Keywords:Concretion, Earth, Mars, Alteration, Carbonate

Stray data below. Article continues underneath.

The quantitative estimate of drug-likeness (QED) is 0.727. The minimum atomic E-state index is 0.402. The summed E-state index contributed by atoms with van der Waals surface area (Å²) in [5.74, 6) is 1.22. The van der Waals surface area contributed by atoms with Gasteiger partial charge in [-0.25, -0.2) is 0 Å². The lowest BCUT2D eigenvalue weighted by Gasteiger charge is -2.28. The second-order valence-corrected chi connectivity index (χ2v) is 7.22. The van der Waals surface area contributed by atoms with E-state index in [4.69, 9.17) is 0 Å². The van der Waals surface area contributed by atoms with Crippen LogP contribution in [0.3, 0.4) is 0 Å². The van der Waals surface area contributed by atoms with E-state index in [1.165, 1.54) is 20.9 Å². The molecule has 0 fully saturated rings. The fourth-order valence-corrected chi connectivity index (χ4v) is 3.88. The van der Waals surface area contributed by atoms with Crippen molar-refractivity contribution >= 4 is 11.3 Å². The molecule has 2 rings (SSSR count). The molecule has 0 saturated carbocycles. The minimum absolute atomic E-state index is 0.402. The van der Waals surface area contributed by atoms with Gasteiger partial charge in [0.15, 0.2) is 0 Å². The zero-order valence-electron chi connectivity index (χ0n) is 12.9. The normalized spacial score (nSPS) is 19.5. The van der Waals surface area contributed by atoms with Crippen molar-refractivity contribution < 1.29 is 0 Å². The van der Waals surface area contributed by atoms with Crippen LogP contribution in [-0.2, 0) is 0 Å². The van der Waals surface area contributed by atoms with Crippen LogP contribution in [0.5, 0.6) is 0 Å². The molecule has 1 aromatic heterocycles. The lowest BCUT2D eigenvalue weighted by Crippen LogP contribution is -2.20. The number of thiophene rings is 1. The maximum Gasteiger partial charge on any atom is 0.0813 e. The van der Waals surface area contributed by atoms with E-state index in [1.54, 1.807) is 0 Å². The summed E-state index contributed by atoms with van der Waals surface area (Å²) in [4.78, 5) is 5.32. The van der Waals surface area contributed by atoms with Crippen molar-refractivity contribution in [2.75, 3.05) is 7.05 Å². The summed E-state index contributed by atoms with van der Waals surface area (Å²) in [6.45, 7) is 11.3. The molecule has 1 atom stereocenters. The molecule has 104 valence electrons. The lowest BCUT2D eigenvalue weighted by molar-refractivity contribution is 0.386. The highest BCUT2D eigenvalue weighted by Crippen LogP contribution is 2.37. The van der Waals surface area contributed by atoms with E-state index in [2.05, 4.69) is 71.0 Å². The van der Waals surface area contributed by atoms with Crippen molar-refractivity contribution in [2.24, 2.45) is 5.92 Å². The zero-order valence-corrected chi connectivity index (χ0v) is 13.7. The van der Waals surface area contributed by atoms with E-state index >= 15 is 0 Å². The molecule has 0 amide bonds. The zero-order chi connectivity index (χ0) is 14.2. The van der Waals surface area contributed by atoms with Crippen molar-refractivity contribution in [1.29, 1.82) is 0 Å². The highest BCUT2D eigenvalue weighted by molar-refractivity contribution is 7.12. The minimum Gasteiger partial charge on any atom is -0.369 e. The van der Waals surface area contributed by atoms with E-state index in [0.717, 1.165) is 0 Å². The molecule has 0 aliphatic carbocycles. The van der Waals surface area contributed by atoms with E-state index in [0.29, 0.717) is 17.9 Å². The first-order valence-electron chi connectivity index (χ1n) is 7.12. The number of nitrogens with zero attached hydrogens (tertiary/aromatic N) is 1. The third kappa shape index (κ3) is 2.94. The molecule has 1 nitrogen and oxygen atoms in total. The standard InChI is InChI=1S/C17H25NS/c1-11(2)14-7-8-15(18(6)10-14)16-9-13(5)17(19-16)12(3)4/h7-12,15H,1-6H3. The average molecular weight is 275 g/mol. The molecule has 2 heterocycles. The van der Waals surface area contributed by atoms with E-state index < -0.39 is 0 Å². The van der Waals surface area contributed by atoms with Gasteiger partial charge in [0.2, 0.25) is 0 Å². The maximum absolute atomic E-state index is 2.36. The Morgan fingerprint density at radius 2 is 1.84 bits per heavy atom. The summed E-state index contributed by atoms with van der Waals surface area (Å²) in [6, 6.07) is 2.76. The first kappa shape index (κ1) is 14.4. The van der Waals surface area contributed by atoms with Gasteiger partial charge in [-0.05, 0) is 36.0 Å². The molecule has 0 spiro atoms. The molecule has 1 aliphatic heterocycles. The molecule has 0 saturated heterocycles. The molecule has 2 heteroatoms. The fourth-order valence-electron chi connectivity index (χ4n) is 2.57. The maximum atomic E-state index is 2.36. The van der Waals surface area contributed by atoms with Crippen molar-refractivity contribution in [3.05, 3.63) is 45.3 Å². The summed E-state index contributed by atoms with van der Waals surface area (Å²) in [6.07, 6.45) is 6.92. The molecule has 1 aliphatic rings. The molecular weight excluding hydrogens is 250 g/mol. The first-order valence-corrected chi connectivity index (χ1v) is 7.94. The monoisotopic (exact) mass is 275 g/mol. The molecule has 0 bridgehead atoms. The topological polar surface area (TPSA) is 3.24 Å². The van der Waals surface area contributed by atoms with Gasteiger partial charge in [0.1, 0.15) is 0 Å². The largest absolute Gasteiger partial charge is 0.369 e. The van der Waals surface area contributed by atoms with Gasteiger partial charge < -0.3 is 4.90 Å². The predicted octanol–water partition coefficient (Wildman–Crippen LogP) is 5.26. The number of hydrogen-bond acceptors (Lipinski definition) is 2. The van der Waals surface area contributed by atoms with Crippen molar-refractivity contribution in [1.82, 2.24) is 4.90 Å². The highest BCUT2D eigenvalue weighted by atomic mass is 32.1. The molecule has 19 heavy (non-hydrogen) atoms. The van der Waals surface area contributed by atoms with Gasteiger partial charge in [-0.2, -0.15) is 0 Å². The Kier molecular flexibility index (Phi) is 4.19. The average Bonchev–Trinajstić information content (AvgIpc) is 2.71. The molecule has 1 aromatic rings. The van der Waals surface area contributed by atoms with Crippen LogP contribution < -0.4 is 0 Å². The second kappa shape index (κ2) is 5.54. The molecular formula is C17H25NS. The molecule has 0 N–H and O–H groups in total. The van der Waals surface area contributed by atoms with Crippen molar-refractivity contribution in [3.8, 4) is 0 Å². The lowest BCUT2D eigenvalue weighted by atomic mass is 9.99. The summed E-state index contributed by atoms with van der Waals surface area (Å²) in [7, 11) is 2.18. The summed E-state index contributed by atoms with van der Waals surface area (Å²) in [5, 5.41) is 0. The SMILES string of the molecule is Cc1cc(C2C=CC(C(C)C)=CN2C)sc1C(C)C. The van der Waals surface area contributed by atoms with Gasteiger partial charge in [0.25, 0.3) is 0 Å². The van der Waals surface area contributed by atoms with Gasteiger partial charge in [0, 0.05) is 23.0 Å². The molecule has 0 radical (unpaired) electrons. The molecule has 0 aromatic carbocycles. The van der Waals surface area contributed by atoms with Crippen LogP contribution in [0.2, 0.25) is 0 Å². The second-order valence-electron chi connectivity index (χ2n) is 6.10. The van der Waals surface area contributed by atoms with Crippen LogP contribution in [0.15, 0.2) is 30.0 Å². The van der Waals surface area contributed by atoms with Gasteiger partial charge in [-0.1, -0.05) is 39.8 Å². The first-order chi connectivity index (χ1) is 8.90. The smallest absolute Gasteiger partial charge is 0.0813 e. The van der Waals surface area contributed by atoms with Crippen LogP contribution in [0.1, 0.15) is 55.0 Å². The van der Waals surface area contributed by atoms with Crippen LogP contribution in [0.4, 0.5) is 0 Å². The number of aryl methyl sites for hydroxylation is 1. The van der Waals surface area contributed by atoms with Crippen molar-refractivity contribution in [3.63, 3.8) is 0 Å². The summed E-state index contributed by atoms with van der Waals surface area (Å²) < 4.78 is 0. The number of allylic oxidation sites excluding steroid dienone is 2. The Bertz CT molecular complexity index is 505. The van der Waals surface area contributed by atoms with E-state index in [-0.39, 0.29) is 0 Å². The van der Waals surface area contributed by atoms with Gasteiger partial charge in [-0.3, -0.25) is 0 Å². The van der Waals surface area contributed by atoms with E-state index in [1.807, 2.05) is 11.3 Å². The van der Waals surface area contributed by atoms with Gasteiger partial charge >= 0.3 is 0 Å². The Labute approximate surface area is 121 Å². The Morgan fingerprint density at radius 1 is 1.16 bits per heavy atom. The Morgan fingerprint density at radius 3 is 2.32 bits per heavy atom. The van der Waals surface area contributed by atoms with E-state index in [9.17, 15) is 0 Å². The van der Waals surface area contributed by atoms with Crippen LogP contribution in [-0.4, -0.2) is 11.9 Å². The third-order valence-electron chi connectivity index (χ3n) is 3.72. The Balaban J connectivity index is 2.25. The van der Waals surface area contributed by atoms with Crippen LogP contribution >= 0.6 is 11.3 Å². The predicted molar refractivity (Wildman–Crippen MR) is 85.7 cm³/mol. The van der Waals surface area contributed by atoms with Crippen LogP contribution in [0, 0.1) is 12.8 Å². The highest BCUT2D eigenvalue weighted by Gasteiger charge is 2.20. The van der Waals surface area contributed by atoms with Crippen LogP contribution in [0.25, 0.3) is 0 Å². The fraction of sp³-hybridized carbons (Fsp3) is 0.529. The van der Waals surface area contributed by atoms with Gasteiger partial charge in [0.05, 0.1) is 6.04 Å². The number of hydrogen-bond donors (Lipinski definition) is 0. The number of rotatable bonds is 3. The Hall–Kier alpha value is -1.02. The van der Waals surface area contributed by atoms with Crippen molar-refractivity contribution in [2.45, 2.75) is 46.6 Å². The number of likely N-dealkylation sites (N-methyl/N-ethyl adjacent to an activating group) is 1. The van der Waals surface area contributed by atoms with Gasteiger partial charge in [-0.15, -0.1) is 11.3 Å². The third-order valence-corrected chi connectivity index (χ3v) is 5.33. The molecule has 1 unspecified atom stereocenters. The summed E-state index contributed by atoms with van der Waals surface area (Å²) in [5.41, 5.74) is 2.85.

Spherical Fe-oxide concretions on Earth, in particular in Utah, U.S.A, have been investigated as an analogue of hematite spherules discovered in Meridiani Planum on Mars, in order to support interpretations of water-rock interactions in early Mars. Although several formation mechanisms have been proposed for the concretions on Earth and Mars, it is still unclear whether these mechanisms are viable because a precise formation process and precursor of the Fe-oxide concretions are missing. Here, we show evidence that Fe-oxide concretions in Utah and newly discovered Fe-oxide concretions in Mongolia, had spherical calcite (CaCO3) concretions as precursors. Observed different formation stages of calcite and Fe-oxide concretions, both in the Navajo Sandstone, Utah, and the Djadokhta Formation, Mongolia, indicate the formation process of Fe-oxide concretions as follows: (1) calcite concretions initially formed by groundwater evaporation within aeolian sandstone strata; (2) the calcite concretions were dissolved by infiltrating Fe-rich acidic waters; and (3) mobilized Fe in acidic waters was fixed to form spherical FeO(OH) (goethite) crusts on the pre-existing spherical calcite concretion surfaces due to the pH-buffering dissolution reaction. The similarity between these Fe-oxide concretions on Earth and the hematite spherule occurrences in Meridiani Planum, combined with evidence of acid sulfate water influences on Mars, suggests that the Martian spherules also formed from dissolution of pre-existing carbonate concretions. Formation of recently discovered spherical-shaped nodules in Gale crater on Mars can also be explained by a similar process, although evidence of acid water influence is not obvious in lower strata of the Gale crater. The hematite spherules in Meridiani Planum and spherical nodules in Gale crater are possibly relics of carbonate minerals formed under a dense thick carbon dioxide atmosphere in the past.